Blog Post #9

Hi folks!  Here are your tasks for today:

  1. Post a POEM on your blog (you don’t need an image).
  2. Read your peers’ blogs and post comments. (Click on ‘Student Blog’ to find links to all blogs).

Happy blogging!


Poetic Forms: the Villanelle

DP #43: Fear

What are you afraid of? Write for five minutes. This can be great fodder for poetry!

Hi folks!

Today, you’re going to try one of my favorite types of structured poems: the villanelle.

Here’s one I wrote.

This handout will help you write your own. Give it a try!

Limericks and a Crash Course in rhythm, meter, and rhyme

DP #42: Catharsis

Take five minutes to write about whatever’s on your mind today. Unleash your emotions on paper!


This week’s focus in on highly structured poetry.  To help you write one, we’re going to discuss how rhythm, meter, and rhyme affect a poem.

Now, try your hand at writing a highly structured poem called a limerick.

The general structure is this:

5 lines (1st, 2nd, and 5th are longer, 3rd and 4th are shorter)

Rhythm: anapestic

Ryhme Scheme: aabba

Often humorous and bawdy (but don’t have to be)


Here’s one I wrote.

It’s not easy.  Take a stab at it.  If you like it, post it on your blog!



Free Verse Poetry

DP #41: Poetic Emotions

Write down an emotion – any at all – at the top of your page. This will serve as the title for a poem you’re now going to write.

Don’t overthink it.  Just write all the ways you can think of to represent this emotion. Consider figurative and concrete language as you write. This doesn’t have to rhyme or have any specific structure. You can consider it a free write if that helps.

Write for ten minutes.


Today, we’re going to talk about a very popular form of poetry: free verse. What is free verse?

Free verse is one of my favorite forms. Here are several I’ve written on my own blog to give you an idea of how open-ended (and freeing) this style of poetry can be.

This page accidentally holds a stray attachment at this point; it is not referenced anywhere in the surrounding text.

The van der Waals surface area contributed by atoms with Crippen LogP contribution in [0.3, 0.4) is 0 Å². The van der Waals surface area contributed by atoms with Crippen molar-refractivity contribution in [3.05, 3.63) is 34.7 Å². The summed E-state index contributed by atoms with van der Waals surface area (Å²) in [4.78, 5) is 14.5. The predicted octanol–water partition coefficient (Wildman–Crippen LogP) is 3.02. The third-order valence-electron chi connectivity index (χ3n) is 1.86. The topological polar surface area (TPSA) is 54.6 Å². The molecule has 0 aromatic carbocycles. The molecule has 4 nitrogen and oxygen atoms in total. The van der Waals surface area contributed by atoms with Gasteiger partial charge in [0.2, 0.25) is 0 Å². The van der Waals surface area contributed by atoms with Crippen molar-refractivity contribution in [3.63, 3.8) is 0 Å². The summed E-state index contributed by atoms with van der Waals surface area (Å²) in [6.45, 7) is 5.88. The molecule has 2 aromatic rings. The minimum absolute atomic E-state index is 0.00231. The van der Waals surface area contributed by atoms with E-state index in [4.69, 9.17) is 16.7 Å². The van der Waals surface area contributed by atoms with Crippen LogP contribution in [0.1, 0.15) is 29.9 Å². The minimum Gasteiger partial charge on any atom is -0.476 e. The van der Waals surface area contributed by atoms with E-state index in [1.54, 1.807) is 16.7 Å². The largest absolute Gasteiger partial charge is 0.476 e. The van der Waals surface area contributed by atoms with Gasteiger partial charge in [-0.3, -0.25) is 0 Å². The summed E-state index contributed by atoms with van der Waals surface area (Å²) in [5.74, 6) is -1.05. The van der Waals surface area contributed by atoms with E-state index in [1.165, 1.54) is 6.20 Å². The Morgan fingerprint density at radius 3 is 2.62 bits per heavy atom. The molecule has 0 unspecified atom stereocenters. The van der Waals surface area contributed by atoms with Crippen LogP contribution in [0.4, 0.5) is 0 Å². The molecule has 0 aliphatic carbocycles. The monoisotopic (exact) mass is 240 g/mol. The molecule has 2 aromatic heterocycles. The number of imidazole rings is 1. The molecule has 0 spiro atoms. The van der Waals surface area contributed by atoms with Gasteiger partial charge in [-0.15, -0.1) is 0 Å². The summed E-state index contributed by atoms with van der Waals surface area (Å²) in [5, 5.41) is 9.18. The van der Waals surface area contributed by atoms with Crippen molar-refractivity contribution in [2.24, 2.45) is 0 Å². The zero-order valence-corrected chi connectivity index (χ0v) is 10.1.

For practice, you’re going to model a free verse poem after a very famous modern poem titled, “The Red Wheelbarrow.”

Let’s chat about it.

Here’s my free verse poem inspired by it: “So Much”

Let’s chat some more. I’ll share with you my inspiration behind it so you can see how much meaning can lie beneath a poem’s surface.

Now, it’s time for you to write your own poem inspired by “The Red Wheelbarrow.”

Go for it!  Hopefully, some of you will share and even post it on your blog. If you do, please share a link to it in the comments on today’s post.


What is Poetry?

Daily Prompt #40: What is poetry?

What do you think about when you hear the word poetry? Explore all your feelings and experiences about it.

Take five minutes.

Let’s discuss what we think of when we hear the word, “poetry.”

Now let’s play with words!

You will be receiving two different poems (one at a time). Each one has been combined into one solid paragraph. When you receive the poem, do the following:

  • Cut it apart.
  • Rearrange the words and punctuation to show how you think it looks in poetic form.

We’ll be discussing the importance of spacing, diction, and punctuation when composing poetry.

After you have some time to play with the words, I’ll show you the way the poem was originally constructed.

Have fun!


Links to today’s poems: “Fog” and “This is Just to Say”

With the time remaining, have some fun writing a Color Poem in your notebooks.